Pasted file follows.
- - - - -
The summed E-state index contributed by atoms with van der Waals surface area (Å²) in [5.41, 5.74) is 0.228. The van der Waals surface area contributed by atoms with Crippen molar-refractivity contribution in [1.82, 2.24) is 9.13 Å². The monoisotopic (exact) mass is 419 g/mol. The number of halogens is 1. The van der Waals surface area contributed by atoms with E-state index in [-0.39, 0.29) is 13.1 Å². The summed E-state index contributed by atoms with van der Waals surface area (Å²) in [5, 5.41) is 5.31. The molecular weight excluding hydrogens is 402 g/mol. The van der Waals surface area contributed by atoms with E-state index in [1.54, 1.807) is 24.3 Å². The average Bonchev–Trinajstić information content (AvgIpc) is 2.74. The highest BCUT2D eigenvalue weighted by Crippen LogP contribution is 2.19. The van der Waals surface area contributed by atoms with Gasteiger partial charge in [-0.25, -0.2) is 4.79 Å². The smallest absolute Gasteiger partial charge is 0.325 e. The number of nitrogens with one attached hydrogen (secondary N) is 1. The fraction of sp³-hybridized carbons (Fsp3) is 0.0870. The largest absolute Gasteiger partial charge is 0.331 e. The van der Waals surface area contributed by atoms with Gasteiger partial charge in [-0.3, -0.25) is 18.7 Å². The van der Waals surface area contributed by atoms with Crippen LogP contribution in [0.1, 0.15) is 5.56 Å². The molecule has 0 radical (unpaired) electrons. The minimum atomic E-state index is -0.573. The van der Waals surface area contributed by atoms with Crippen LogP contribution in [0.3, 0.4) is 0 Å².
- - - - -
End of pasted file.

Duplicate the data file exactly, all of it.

The summed E-state index contributed by atoms with van der Waals surface area (Å²) in [5.41, 5.74) is 0.228. The van der Waals surface area contributed by atoms with Crippen molar-refractivity contribution in [1.82, 2.24) is 9.13 Å². The monoisotopic (exact) mass is 419 g/mol. The number of halogens is 1. The van der Waals surface area contributed by atoms with E-state index in [-0.39, 0.29) is 13.1 Å². The summed E-state index contributed by atoms with van der Waals surface area (Å²) in [5, 5.41) is 5.31. The molecular weight excluding hydrogens is 402 g/mol. The van der Waals surface area contributed by atoms with E-state index in [1.54, 1.807) is 24.3 Å². The average Bonchev–Trinajstić information content (AvgIpc) is 2.74. The highest BCUT2D eigenvalue weighted by Crippen LogP contribution is 2.19. The van der Waals surface area contributed by atoms with Gasteiger partial charge in [-0.25, -0.2) is 4.79 Å². The smallest absolute Gasteiger partial charge is 0.325 e. The number of nitrogens with one attached hydrogen (secondary N) is 1. The fraction of sp³-hybridized carbons (Fsp3) is 0.0870. The largest absolute Gasteiger partial charge is 0.331 e. The van der Waals surface area contributed by atoms with Gasteiger partial charge in [-0.3, -0.25) is 18.7 Å². The van der Waals surface area contributed by atoms with Crippen LogP contribution in [0.1, 0.15) is 5.56 Å². The molecule has 0 radical (unpaired) electrons. The minimum atomic E-state index is -0.573. The van der Waals surface area contributed by atoms with Crippen LogP contribution in [0.3, 0.4) is 0 Å².